One of the most powerful things about our technologically connected world is the ability to form community around very specific interests. In what other time period could you have a community of 12,000 people enthusiastic about centuries-old furniture making methods? This opportunity to pool information and experience is something about the internet that I value highly. I’ve learned more from my interactions on blogs, Instagram, and Facebook than most other sources. But how does the high tech ultra-connected internet “community” relate to a print magazine like Mortise & Tenon? Intimately, I hope.
Until now, the first printing, M&T has existed only in the intangible land of ones and zeroes. There has been a lot of interaction on social media (Instagram and Facebook, especially) about the message and vision of M&T. There have been folks with more experience than myself chiming in to contribute their thoughts right along with those new to the craft asking beginner questions. This is wonderful and I want it to stay this way.
In both the editor’s letter and the Manifesto article of Issue One I make an invitation to readers: let’s get this conversation going. It would be a loss in my view if folks read these pages and then put it on the shelf never to engage with it. I hope M&T in print is a conversation starter rather than a final word. By using the hashtag #mtmagintheshop let’s get this conversation about pre-industrial furniture making underway. Is there something you appreciated learning in Issue One? Tell us about it. Do you have questions about something that was written in one of the articles? Ask us. Or maybe you can share a different viewpoint than the author? Show us another way. Is there a thought or quotation from an issue you’ve just got to share? By all means, share it with the world. We want to see you take the pages of M&T into the shop because this magazine belongs on your bench next to a pile of shavings. So send us pictures of what M&T means to you. Tag us on Instagram: @mortise_and_tenon_mag and use hashtag #mtmagintheshop. We want to hear your voice in the conversation.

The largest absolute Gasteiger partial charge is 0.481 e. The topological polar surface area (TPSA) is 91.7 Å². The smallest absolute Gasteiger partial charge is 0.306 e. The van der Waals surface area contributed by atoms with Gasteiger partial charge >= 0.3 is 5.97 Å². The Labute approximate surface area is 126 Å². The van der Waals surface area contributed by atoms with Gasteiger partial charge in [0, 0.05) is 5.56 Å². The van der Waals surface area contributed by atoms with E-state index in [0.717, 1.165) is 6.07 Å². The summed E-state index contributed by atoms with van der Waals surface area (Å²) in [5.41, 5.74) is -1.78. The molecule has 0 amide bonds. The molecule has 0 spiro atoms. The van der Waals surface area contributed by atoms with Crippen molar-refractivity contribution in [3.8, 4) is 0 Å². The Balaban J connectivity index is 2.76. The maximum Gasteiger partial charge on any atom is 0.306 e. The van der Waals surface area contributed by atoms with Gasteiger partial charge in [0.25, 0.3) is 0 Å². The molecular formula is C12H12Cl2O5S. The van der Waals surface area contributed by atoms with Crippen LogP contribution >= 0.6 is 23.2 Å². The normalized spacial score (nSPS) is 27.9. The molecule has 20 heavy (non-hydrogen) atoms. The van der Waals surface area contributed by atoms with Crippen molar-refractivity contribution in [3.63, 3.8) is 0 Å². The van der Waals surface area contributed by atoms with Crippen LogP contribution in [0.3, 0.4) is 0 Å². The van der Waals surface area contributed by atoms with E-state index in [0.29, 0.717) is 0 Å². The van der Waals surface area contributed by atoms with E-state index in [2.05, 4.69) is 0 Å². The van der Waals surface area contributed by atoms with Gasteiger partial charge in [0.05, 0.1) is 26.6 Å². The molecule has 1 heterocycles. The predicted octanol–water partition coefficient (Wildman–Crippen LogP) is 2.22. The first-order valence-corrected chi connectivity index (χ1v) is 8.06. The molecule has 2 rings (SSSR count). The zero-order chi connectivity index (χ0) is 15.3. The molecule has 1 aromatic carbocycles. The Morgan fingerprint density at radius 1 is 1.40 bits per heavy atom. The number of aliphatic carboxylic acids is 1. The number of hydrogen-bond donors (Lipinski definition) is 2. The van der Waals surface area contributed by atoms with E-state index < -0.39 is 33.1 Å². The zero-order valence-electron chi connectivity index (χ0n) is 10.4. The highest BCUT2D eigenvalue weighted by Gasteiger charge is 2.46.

Thursday, February 18, 2016
Last night a small box arrived on my doorstep. My printer had kindly agreed to overnight me a handful of copies of the magazine as the three day freight delivery was in route. Even though I won’t see that pile of magazines until the very end of this week, last night was the moment I had been looking forward to. As I cut the tape from the box, my wife asked me, “Are you nervous?”